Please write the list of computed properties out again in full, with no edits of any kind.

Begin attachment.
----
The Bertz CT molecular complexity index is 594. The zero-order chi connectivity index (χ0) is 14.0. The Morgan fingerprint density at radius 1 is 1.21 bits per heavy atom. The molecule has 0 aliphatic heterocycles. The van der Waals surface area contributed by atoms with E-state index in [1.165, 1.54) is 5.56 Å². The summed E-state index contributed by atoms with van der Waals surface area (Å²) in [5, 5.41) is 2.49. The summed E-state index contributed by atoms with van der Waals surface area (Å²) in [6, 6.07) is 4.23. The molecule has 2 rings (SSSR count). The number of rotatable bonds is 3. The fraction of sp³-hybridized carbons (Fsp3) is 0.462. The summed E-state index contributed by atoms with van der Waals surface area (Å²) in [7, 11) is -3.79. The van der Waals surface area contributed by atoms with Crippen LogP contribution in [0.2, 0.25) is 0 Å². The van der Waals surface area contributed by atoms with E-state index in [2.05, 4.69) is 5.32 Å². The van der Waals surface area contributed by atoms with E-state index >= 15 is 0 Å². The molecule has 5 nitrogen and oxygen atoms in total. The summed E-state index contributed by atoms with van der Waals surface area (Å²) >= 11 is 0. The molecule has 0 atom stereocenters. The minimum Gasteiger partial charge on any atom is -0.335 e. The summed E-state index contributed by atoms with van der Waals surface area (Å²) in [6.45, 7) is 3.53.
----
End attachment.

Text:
The Bertz CT molecular complexity index is 594. The zero-order chi connectivity index (χ0) is 14.0. The Morgan fingerprint density at radius 1 is 1.21 bits per heavy atom. The molecule has 0 aliphatic heterocycles. The van der Waals surface area contributed by atoms with E-state index in [1.165, 1.54) is 5.56 Å². The summed E-state index contributed by atoms with van der Waals surface area (Å²) in [5, 5.41) is 2.49. The summed E-state index contributed by atoms with van der Waals surface area (Å²) in [6, 6.07) is 4.23. The molecule has 2 rings (SSSR count). The number of rotatable bonds is 3. The fraction of sp³-hybridized carbons (Fsp3) is 0.462. The summed E-state index contributed by atoms with van der Waals surface area (Å²) in [7, 11) is -3.79. The van der Waals surface area contributed by atoms with Crippen LogP contribution in [0.2, 0.25) is 0 Å². The van der Waals surface area contributed by atoms with E-state index in [2.05, 4.69) is 5.32 Å². The van der Waals surface area contributed by atoms with E-state index >= 15 is 0 Å². The molecule has 5 nitrogen and oxygen atoms in total. The summed E-state index contributed by atoms with van der Waals surface area (Å²) >= 11 is 0. The molecule has 0 atom stereocenters. The minimum Gasteiger partial charge on any atom is -0.335 e. The summed E-state index contributed by atoms with van der Waals surface area (Å²) in [6.45, 7) is 3.53.